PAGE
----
Two more WSOP bracelets have found their way to new owners and their names are Kyle Cartwright and Tuan Le.
Cartwright earned his bracelet in Event #4, $1,000 No Limit Hold’em, that attracted a big field of 2,223 players and created a prize pool of over $2 million. It took a total of three days to crown the champion. Twelve players returned at the start of Day 3 to play down all the way to the winner who received $360,000.
Two eliminations later, the unofficial final table of ten players was formed and it lasted for a total of one hand. With the board reading #kh#qh#9c#2h#5c, Cartwright moved his stack in, putting Steve Chanthabouasy on a decision for all the marbles. Chanthabousay agonized over the call for a while and eventually moved his chips over the line, only to get the bad news as his #ks#qd was far behind Cartwright’s set of Nines. He made his way to the rail in 10th and the final table of nine got underway.
First to leave was Michael Sortino, whose 9th place finish was good for $26,489. Following his trail was Ken Weinstein, who fell at the hands of Jeremy Dresch, turning his 8th position into $34,500. Robert Kuhn picked an unfortunate time to move all-in on an Ace-high bluff, as Cartwright turned top two pair and made an easy call to send him to the rail with $45,635 to his name.
Cartwright was on an obvious heater, as he soon booked another elimination. This time it was Dresch who got in a big pot against Cartwright on a classic coin flip. Dresch’s #ad#kh couldn’t outrun the pocket Queens of Cartwright, however, and he went out in 6th, receiving $61,000 for his efforts. After his exit, Matthew O’Donnell got it in slightly ahead of Ylon Schwartz, but Schwartz flopped the nut straight and his opponent was drawing completely dead after the turn, making his way to the rail $82,688 richer.
Three-handed play started after Daniel Dizenzo was ousted in 4th place, receiving $113,500 for his performance. Meanwhile, Jason Paster was stubbornly holding on to his tournament life, refusing to lose all ins even when he was far behind. Eventually, the other two, Cartwright and Schwartz, got in a big preflop confrontation that saw all the chips go in the middle. When the cards were on their back, it turned out Cartwright’s pocket Nines were way ahead of Schwartz’s pocket Fours and the board brought no changes to that fact. Schwartz finished his run in 3rd place, receiving $157,855 for an excellent showing.
The two remaining players went for a dinner break and when they came back Cartwright was holding more than a 2:1 chip lead. It didn’t take long to finish the match, as Paster four-bet shoved his pocket Fours and received a call from the #ac#qd of Cartwright. Paster’s luck finally ran out as Kyle hit the Queen right on the flop and only confirmed what was already nearly guaranteed by making trip Queens on the river.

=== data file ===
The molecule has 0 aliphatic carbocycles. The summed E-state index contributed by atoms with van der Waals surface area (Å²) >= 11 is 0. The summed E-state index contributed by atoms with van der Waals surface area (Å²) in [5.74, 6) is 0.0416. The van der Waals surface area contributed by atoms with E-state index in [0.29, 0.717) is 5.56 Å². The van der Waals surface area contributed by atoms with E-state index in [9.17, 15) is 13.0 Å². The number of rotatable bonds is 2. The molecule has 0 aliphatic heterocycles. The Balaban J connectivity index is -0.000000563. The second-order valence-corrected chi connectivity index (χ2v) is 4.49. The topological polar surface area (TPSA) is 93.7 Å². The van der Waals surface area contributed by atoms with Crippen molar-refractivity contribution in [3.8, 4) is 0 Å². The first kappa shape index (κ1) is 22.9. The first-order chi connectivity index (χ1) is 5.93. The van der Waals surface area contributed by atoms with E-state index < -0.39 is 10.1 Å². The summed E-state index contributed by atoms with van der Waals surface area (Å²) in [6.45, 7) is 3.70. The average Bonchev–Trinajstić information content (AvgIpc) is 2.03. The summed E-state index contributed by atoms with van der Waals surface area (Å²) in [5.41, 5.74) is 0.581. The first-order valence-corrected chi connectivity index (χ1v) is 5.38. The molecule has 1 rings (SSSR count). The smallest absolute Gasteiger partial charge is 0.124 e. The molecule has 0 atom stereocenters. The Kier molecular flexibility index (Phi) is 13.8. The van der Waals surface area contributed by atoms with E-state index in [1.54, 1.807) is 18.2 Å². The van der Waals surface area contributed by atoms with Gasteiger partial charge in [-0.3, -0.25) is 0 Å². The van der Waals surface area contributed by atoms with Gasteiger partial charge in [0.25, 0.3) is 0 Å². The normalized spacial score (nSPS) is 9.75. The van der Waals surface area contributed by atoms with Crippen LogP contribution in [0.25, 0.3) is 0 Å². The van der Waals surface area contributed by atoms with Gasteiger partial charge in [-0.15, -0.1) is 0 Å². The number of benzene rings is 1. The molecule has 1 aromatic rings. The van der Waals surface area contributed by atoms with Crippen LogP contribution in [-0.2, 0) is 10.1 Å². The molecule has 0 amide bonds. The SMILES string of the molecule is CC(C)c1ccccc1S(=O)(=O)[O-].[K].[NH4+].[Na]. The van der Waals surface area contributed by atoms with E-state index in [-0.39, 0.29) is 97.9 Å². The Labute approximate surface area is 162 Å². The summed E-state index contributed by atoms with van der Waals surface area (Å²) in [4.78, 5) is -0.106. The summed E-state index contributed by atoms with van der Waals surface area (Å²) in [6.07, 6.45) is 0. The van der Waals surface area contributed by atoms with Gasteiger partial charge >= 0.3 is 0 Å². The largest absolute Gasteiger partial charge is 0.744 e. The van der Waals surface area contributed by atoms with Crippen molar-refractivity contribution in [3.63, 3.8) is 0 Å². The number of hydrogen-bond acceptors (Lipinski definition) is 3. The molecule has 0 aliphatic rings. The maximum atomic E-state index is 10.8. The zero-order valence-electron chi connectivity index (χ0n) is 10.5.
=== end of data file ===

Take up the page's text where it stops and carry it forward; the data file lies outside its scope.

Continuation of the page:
Paster received $223,500 for his runner-up finish, while Cartwright walked away with a $360,500 reward and a gold bracelet as memory of a truly great run through a field of more than 2,000 players!
In another event, the bracelet was awarded to Tuan Le. This time it was Event #5, $10,000 Limit 2-7 Triple Draw Lowball. As expected from this type of event, it was a truly star-studded field with a great final table line-up.
This only makes Le’s victory an even greater accomplishment, as he came out on top among some of the best players in the world. The event attracted a total of 120 players, and on Day 3 they got down to the six-handed final table.
Phil Galfond started the day as the chip leader with 12 players remaining, but by the time it was down to the final table, he was nursing a short stack. Soon after the start of play, he got all-in against Justin Bonomo and that was it for him. A 6th place finish made him $51,538.
Next to go was George Danzer. He fell at the hands of last year’s winner, Eli Elezra, and was sent packing with $70,308 to his name. Nick Schulman, who is considered one of the best 2-7 players and who has two bracelets to prove it, finished in 4th place this time. He got in a confrontation against Bonomo, whose ten-seven low was good enough to beat Schulman’s jack-low. Schulman received $99,000 for his efforts.
Elezra was next to go. Eli entered three-handed play as a short stack and couldn’t make anything happen from that point on. He got the last of his chips in against Le’s eight-perfect and was drawing alive on the last card to make seven-high, but failed to connect and was sent to the rail $144,000 richer.
This left Bonomo and Le to battle it out for the bracelet. Bonomo had a slight chip advantage to start heads-up action. However, play lasted for several hours before the final hand went down. Le managed to seize a series of smaller pots to decimate Bonomo’s stack. The last hand saw both players make a nine-high, but Le’s was better and Bonomo finished in 2nd place, receiving $219,500 for the great run.
Le seized $355,000 and a gold bracelet to take home. Beating a field such as this one is no easy task and Le certainly has a lot to be proud of!